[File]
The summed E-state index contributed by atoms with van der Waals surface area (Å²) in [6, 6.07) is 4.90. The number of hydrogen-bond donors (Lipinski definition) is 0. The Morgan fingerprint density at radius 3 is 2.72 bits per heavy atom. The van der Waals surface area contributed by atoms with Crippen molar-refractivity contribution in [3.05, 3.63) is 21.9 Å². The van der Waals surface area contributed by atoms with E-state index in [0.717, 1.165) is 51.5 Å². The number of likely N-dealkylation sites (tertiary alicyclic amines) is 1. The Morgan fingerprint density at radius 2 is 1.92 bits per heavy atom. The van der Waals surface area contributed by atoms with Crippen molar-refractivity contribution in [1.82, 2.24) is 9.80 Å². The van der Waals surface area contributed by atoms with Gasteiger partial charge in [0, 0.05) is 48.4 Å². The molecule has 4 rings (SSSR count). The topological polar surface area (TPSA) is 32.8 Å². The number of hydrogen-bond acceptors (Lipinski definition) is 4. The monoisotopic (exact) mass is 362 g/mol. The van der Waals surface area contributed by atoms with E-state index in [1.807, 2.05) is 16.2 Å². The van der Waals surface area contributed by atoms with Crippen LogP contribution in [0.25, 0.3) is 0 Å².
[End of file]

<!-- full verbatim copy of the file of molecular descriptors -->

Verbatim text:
The summed E-state index contributed by atoms with van der Waals surface area (Å²) in [6, 6.07) is 4.90. The number of hydrogen-bond donors (Lipinski definition) is 0. The Morgan fingerprint density at radius 3 is 2.72 bits per heavy atom. The van der Waals surface area contributed by atoms with Crippen molar-refractivity contribution in [3.05, 3.63) is 21.9 Å². The van der Waals surface area contributed by atoms with E-state index in [0.717, 1.165) is 51.5 Å². The number of likely N-dealkylation sites (tertiary alicyclic amines) is 1. The Morgan fingerprint density at radius 2 is 1.92 bits per heavy atom. The van der Waals surface area contributed by atoms with Crippen molar-refractivity contribution in [1.82, 2.24) is 9.80 Å². The van der Waals surface area contributed by atoms with Gasteiger partial charge in [0, 0.05) is 48.4 Å². The molecule has 4 rings (SSSR count). The topological polar surface area (TPSA) is 32.8 Å². The number of hydrogen-bond acceptors (Lipinski definition) is 4. The monoisotopic (exact) mass is 362 g/mol. The van der Waals surface area contributed by atoms with E-state index in [1.807, 2.05) is 16.2 Å². The van der Waals surface area contributed by atoms with Crippen LogP contribution in [0.25, 0.3) is 0 Å².